Once New Super Mario Bros. U ships, this leaves us with a 2D Mario team unaccounted for, especially considering the team has been substantially grown with the recent 'Mario cram school' (more later). In our dream future, they'd create an all-new side-scroller, akin to Super Mario World or Yoshi's Island. Just because NSMB proved the public's taste for Mario of yore, doesn't make them innovation adverse. Where 2D Mario goes, the man on the street follows.
If only the same could be said of 3D Mario. As long as commercial success and target demographics play on Nintendo's mind - and, sadly, they're at the forefront these days - expect to see more of Mario's 2D/3D hybridisation. What does this mean for us? It means further linearity. Nintendo have singled out 3D exploration as an enemy of the mainstream. Show a newcomer Bob-Omb Battlefield to explore and they go mad, apparently. A straight line with a flag at the end is all they can handle.
Linearity isn't a problem. Linearity trims away the fat and fills your maw with lean, succulent platforming. Some criticise Super Mario Galaxy for abandoning the large landmasses of Super Mario 64 and Super Mario Sunshine, but it had to be done. Mario becomes Mario when his feet leave the ground. Trudging around fields and mountain paths is best left to Link. Returning to Bob-Omb Battlefield now, we can only think of how many Galaxy levels could be built on that redundant grass. Prime gaming real estate, that.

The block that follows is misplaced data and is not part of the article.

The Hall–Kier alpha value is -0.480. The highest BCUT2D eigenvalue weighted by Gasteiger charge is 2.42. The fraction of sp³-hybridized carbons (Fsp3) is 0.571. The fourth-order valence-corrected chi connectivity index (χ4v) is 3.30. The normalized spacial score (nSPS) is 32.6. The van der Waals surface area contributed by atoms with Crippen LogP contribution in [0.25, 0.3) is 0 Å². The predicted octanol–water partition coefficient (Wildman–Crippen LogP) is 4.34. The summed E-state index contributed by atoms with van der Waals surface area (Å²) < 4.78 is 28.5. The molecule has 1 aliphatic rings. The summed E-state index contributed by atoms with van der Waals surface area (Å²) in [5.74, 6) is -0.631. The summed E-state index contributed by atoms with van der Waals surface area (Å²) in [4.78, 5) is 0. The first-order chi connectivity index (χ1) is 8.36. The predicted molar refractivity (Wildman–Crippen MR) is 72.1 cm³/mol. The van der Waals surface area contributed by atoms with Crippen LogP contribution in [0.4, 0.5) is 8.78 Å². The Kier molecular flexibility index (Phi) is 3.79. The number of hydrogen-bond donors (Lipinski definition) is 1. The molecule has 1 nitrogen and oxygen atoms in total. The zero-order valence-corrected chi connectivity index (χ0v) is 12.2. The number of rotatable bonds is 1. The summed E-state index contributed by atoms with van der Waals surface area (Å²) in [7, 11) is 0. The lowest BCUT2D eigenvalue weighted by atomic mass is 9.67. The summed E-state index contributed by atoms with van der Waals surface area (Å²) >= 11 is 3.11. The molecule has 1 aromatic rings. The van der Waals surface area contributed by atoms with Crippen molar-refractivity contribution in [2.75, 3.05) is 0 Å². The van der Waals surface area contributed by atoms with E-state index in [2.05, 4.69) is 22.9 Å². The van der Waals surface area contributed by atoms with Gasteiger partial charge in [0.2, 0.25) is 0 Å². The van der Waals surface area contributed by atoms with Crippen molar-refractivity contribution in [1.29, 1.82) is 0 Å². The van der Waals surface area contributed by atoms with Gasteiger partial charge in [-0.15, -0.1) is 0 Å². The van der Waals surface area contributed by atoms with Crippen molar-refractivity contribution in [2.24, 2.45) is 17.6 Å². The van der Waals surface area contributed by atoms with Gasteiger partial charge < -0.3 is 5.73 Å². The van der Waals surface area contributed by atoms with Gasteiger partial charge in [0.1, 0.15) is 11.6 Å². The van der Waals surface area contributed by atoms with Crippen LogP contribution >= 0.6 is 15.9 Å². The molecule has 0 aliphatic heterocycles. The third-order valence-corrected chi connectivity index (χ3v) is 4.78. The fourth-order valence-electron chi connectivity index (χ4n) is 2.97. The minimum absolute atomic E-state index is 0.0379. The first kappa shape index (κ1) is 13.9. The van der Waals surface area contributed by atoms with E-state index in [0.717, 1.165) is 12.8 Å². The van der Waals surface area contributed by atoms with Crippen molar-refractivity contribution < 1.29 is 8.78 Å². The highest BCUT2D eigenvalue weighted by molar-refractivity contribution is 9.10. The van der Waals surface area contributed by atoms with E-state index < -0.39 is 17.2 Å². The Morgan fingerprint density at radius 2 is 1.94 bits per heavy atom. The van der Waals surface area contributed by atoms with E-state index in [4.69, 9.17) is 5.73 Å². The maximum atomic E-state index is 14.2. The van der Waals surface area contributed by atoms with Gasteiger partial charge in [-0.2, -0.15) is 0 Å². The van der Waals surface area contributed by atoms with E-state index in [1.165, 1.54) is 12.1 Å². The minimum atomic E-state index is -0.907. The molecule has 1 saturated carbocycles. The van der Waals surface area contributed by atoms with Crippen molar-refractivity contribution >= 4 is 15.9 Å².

That said, if you do funnel players, it has to be an incredible funnel. It has to put the fun in funnel. Both Galaxies did an amazing job taking one idea and escalating it through the course of a stage. Super Mario 3D Land has the same turnaround of creativity, but lacks the anarchic glee of pushing an idea to breaking point. We need the glee back. Oh, and we need the flagpoles gone. Sliding back to earth after a wondrous bout of acrobatics is deeply unsatisfying.
We want Wii U's processing heft used on the physics...
Speculating about what should appear in levels is a fool's errand. Galaxy proves anything - apples, woodcutting, fish bowls - can inspire a stage. Instead, we want Wii U's processing heft applied to physics. EAD Tokyo have a remarkable grasp of tactile surfaces, brilliantly conveying the pitter-patter of Mario's feet on various materials. Extending this knowhow to shifting sands or reactive liquids might prove interesting. Mario may become Mario when his feet leave the ground, but this doesn't mean his landing should be anything other than spectacular.
But any speculation is for nothing if Nintendo refuse to remove their rose-tinted glasses. The most worrying idea to emerge from Iwata Asks is 3D Land director Koichi Hayashida's sentiment that he just wants to "convey to children today the fun that [we] had as children." Wuh? Taking a trip down memory lane is one thing, but buying a house there? No. Show the kid Matthew of 1985 the Mario games of 2007 and he'd put himself into cryogenic storage to skip the next 22 years.